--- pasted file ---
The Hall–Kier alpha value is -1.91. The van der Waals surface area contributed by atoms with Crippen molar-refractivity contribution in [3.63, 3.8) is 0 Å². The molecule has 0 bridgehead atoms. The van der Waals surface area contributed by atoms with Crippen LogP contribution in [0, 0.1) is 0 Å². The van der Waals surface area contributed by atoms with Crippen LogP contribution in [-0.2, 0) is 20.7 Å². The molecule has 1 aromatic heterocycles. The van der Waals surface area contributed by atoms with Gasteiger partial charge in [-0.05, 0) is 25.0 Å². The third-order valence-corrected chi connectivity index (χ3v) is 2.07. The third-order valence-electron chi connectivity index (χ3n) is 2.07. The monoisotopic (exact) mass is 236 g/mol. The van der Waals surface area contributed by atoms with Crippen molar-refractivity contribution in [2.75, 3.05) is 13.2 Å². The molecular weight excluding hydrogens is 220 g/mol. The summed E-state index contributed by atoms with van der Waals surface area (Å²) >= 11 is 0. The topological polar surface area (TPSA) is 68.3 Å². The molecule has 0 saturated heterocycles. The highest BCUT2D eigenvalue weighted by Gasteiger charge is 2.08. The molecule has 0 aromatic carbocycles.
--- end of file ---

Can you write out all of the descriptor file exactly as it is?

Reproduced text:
The Hall–Kier alpha value is -1.91. The van der Waals surface area contributed by atoms with Crippen molar-refractivity contribution in [3.63, 3.8) is 0 Å². The molecule has 0 bridgehead atoms. The van der Waals surface area contributed by atoms with Crippen LogP contribution in [0, 0.1) is 0 Å². The van der Waals surface area contributed by atoms with Crippen LogP contribution in [-0.2, 0) is 20.7 Å². The molecule has 1 aromatic heterocycles. The van der Waals surface area contributed by atoms with Gasteiger partial charge in [-0.05, 0) is 25.0 Å². The third-order valence-corrected chi connectivity index (χ3v) is 2.07. The third-order valence-electron chi connectivity index (χ3n) is 2.07. The monoisotopic (exact) mass is 236 g/mol. The van der Waals surface area contributed by atoms with Crippen molar-refractivity contribution in [2.75, 3.05) is 13.2 Å². The molecular weight excluding hydrogens is 220 g/mol. The summed E-state index contributed by atoms with van der Waals surface area (Å²) >= 11 is 0. The topological polar surface area (TPSA) is 68.3 Å². The molecule has 0 saturated heterocycles. The highest BCUT2D eigenvalue weighted by Gasteiger charge is 2.08. The molecule has 0 aromatic carbocycles.